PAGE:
Ray Gibson spent half a century living as a woman before realizing he might be a man.
Growing up in Omaha in the 1960s and '70s as the child of Hall of Fame pitcher Bob Gibson, he always felt something was off. At age 6, "I thought, 'Gee, I'm the son my dad doesn't know he has.'" When he got his period at age 13, he locked himself in the bathroom, screaming and crying.
"My mom came to the door - 'What's the matter? What's the matter?'" he said. "I said, 'I want a sex change.' . . . I'd never heard of such a thing. So I don't even know where it came from. It came from my soul."
For people with gender dysphoria, 20th-century America was a lonely place to grow up. Terms like "transgender" and "nonbinary" had not entered the common lexicon, and if transgender people appeared in popular culture at all, they were often portrayed as murderers, sex workers or homicide victims. There was no internet where people could seek out expertise or find community. The local library was the main source of information, and it often came up short.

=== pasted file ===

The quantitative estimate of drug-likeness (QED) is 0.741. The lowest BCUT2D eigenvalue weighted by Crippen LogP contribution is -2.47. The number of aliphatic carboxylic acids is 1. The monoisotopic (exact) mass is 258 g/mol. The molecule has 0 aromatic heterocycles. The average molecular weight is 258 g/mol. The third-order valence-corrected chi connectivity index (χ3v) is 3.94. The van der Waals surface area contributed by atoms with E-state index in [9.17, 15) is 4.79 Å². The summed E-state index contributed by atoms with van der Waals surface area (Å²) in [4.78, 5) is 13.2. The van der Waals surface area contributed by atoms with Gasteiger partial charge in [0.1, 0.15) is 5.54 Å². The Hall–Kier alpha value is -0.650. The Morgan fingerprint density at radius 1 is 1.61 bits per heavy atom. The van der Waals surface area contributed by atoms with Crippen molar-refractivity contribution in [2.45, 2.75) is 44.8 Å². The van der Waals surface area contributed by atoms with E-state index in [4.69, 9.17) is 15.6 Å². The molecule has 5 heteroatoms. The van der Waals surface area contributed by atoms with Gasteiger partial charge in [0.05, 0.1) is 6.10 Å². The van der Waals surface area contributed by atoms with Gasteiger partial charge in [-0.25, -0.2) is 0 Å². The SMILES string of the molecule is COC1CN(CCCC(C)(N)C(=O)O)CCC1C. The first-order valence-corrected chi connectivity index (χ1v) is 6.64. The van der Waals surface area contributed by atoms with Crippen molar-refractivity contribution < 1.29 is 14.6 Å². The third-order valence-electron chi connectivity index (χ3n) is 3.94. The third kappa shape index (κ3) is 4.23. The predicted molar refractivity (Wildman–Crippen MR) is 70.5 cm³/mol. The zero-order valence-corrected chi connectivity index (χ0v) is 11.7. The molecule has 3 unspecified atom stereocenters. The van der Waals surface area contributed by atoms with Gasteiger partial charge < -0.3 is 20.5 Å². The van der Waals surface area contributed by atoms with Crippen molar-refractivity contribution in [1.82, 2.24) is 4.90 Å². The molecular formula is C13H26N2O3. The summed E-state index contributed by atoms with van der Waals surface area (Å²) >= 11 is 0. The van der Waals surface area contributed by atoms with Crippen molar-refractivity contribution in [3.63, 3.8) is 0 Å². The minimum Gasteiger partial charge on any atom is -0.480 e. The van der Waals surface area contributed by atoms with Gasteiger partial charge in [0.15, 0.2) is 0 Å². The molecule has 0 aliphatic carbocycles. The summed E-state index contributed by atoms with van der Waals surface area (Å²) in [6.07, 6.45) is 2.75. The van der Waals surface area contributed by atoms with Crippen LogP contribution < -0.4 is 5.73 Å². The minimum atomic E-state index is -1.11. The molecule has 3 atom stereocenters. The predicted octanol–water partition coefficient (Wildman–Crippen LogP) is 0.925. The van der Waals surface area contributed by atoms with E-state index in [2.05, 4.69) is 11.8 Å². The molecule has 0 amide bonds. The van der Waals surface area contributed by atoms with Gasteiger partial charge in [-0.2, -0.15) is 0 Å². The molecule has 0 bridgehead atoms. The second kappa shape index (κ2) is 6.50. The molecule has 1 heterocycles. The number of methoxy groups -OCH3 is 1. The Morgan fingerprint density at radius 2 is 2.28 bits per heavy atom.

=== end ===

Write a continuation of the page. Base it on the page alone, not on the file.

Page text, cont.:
Many came out as gay or lesbian, or hewed to a cisgender heterosexual presentation, but the sense of disharmony persisted. Only later in life, as awareness about transgender identity increased, did some recognize that what they were hearing from younger generations also fit them.
Americans who identify as trans today skew young. More than 4 in 10, or 43 percent, are ages 13 to 24, according to a 2022 report by the UCLA School of Law's Williams Institute. Teenagers identify as trans at nearly triple the rate of all adults, and nearly five times the rate of people 65 and older. They are growing up at a time when trans role models abound, from classroom teachers to pop stars to government officials.
Their parents' and grandparents' generations experienced none of this. "You'll hear of people who felt different and they thought they were the only one in the world," said Aaron Tax, managing director of government affairs and policy advocacy at SAGE, an advocacy group for LGBTQ+ elders. "Must be a world of difference today, for people who have all kinds of access to trans stories or trans joy."